All events we witness are labeled by a series of numbers, three to tell
us where it happened,
and one to determine *when* it happened. All in all four numbers are
needed. These numbers are determined by some measuring devices such as
measuring rods and clocks.

According to Newton (see Sect. 4.3.1)
the properties of measuring rods and clocks can be
made completely independent of the system which they measure (if it does
not look like that, you can buy a higher quality device which will
satisfy this criterion). But Einstein showed this is *not* the case:
even Cartier watches slow down when compared to Seiko watches when they
move with respect to each other. Even high density steel beams will be
measured to be shorter than wimpy papers when their relative velocity
is non-zero.

The measurements obtained by two observers in motion relative to each other
are not identical, but they *are* related. For example, the times
measured by two clocks are related by the time-dilation formula given
earlier. Suppose observer A measures the location and time at which an
event occurs: spider-man ran the 100 yard dash in 3 seconds flat. Now
observer B, moving with respect to A, wants a description of this feat
in his own coordinates. In order to find how many yards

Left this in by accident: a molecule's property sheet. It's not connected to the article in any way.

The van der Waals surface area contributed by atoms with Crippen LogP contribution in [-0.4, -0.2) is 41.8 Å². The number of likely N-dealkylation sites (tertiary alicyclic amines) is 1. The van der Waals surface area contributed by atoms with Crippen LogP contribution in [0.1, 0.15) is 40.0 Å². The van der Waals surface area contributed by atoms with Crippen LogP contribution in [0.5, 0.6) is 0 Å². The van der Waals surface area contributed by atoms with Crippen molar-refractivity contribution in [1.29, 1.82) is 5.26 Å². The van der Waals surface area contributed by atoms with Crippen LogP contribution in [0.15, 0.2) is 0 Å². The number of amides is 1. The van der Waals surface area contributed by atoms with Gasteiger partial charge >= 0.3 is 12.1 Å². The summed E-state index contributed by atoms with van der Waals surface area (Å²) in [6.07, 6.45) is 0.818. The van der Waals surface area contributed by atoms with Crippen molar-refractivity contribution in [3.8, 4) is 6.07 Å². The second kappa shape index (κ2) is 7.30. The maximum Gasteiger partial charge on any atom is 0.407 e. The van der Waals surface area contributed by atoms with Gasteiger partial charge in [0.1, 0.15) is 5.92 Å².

spider man ran *as measured
by B* this observer needs to know his velocity with respect to A, the
distance spidy ran as measured by A (100 yds) and how long did he take
as measured by A's clock (3 sec); it is *not* enough to know the
distance and relative velocity, the *time* it took is also needed.

The fact that in order to compare results from different observers both
position and time are required is completely foreign to Newtonian
mechanics. Yet this is the way the universe is organized. Far from being
independent, space (that is, position) and time are interlinked. In
fact, the mathematical description of the Special Theory of Relativity
is most naturally expressed by combining space and time into one object:
*space-time*. A point in space-time determines the position *
and* time of occurrence of an event.

Within Special Relativity space-time is unaltered by whatever is in it. There are rules that state how the measurements of two observers are related, but these rules are unaltered by the objects (and beings) that populate space-time, they are the same whether we look at a pea, an elephant or a star millions of times more massive than the Sun. Space and time are still the arena where Nature unfolds.

We will see when we describe the General Theory of Relativity (Chap. 7) that space-time is far from being this imperturbable object where things just happen, it is in fact a dynamical system which affects and is affected by the matter in it. The development of our ideas of space and time from being independent of each other and imperturbable, to being meshed into space-time system, to being a dynamical object is one of the most profound developments derived from the general and special theories of relativity.